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Kitty O’Neil’s Net Worth: What Was the Cause of Her Death?

Kitty O’Neil’s Net Worth: Google commemorated Kitty O’Neil, an American stuntwoman, on Friday, her 77th birthday. The native of Texas passed away in 2018 at the age of 72. She was once called the “world’s fastest lady.” What is her net worth?

Kitty O’Neil Bio

Kitty O’Neil was born in Corpus Christi in 1946 to Patsy Compton O’Neil, a native Cherokee, and John O’Neil, who served as an officer in the United States Army Air Forces. Tragically, her father perished in a plane crash when she was young. Despite getting various ailments as a baby that led to her becoming deaf due to an extreme fever, O’Neil went on to become known as the “world’s fastest lady.” She even tried out high-speed sports such as water skiing and motorbike racing.

The Kelly Family App has created a Doodle to honor Kitty’s life alongside a rocket-powered vehicle. The deaf guest artist from Washington, DC, Meeya Tjiang, designed the artwork. Despite her disability, Kitty learned several communication techniques and enjoyed driving. Unfortunately, an injury and illness ended her career as a driver. However, Google notes that she remained determined to achieve her dream of becoming a professional athlete.

Kitty O'Neil Net Worth

Then, Kitty experimented with hobbies such as water skiing and motorbike racing. She also performed acts such as plummeting from terrifying heights while ablaze.

In the 1970s, she started out as a stunt woman. She appeared in The Bionic Woman (1976) and Wonder Woman (1977-1979) and was the first woman to join Stunts Unlimited, an organization comprised of Hollywood’s best stunt performers.

Kitty O’Neil’s Net Worth

In 2021-22, her net worth has increased dramatically. Thus, how much is Kitty O’Neil worth at 72 years old? Kitty O’Neil derives most of her money from being a professional Stunt.

She is from the USA. We have estimated Kitty O’Neil’s net worth, income, assets, and money.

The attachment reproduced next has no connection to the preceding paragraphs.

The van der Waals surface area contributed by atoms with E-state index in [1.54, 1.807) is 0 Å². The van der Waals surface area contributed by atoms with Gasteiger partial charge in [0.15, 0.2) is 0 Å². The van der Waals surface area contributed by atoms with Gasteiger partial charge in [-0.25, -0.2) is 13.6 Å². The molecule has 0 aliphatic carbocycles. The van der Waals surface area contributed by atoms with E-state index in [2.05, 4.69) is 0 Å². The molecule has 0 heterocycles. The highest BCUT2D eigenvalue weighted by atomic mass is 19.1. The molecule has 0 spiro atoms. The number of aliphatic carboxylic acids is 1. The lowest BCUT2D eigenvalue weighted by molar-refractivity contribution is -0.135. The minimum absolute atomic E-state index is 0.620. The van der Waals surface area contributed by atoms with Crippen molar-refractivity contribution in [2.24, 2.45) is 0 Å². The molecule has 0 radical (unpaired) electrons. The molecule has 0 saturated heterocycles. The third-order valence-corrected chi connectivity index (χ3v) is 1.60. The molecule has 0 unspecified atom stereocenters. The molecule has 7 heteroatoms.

• Net Worth in 2022  $1 Million – $5 Million(source: celebheightwiki)
  • Salary in 2022  Under Review
  • Net Worth in 2021  Pending
  • Salary in 2021  Under Review
  • House  Not Available
  • Cars  Not Available
  • Source of Income  Stunts

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What Was the Cause of Kitty O’Neil’s Death?

She died of pneumonia in Eureka, South Dakota, on November 2, 2018, at the age of 72. In 2019, she was featured in the In Memoriam segment of the Academy Awards.

The Career of Kitty O’Neil

Racing and Stunt Profession

In 1970, O’Neil began competing in sea and landraces, including the Baja 500 and the Mint 400. She met stuntmen Hal Needham and Ron Hambleton while racing motorcycles, and lived with Hambleton, giving up racing for a period.

She began stunt work in the mid-1970s, training with Needham, Hambleton, and Dar Robinson. She was the first woman to perform for the leading stunt agency, Stunts Unlimited, in 1976.

She appeared in The Bionic Woman, Airport ’77,  The Blues Brothers, Smokey and the Bandit II, and other television and film productions as a stuntwoman. In 1978, her daredevil career inspired a Kitty O’Neil action figure, created by Mattel.

In a 1979 episode of Wonder Woman, O’Neil was hired to perform a difficult stunt for Lynda Carter’s regular stunt double, Jeannie Epper.

In the process, she set a women’s high-fall record of 127 feet (39 m) at the 12-story Valley Hilton in Sherman Oaks, California. She credited her small size, at 5′-2″ and 97 pounds (44 kg), for allowing her to withstand impact forces.

Later, she broke her own record by falling 55 meters (180 feet) from a helicopter. In 1977, O’Neil set a women’s record for speed on the water of 275 miles per hour (443 km/h), and she held a 1970 women’s water skiing record of 104.85 miles per hour (168.74 km/h).

Land Speed Record

On 6 December 1976, in southeastern Oregon’s Alvord Desert, O’Neil set the land-speed record for female drivers. She piloted a $350,000 (equivalent to $1,750,000 in 2021) hydrogen peroxide-powered, three-wheeled rocket car named “SMI Motivator” that was constructed by Bill Fredrick.

It reached an average speed of 512.710 mph (825.127 km/h), with a peak speed of 621 miles per hour (999 km/h).

O’Neil’s runs allegedly utilized 60% of the available thrust, and she calculated that with full power, she could have exceeded 700 miles per hour (1,100 kilometers per hour).

Her Contract

Restrained by her contract, O’Neil struggled with sponsors at the time. She was obligated to allow Hal Needham to set the overall land speed record. Her contract prohibited her from exceeding 400 miles per hour (640 kilometers per hour).

Needham’s sponsor, the toy firm Marvin Glass and Associates, was constructing a Hal Needham action figure and secured an injunction to prevent O’Neil from producing additional figures.

A spokesperson was quoted (incorrectly, according to Sports Illustrated) as saying that a woman setting a land speed record is “unbecoming and demeaning.”

Needham did not establish the record or even drive the car, and O’Neil and Hambleton’s legal bid to enable O’Neil another attempt was unsuccessful. The sponsors received unfavorable press for removing O’Neil from the car, and the Needham action figurines were not distributed.


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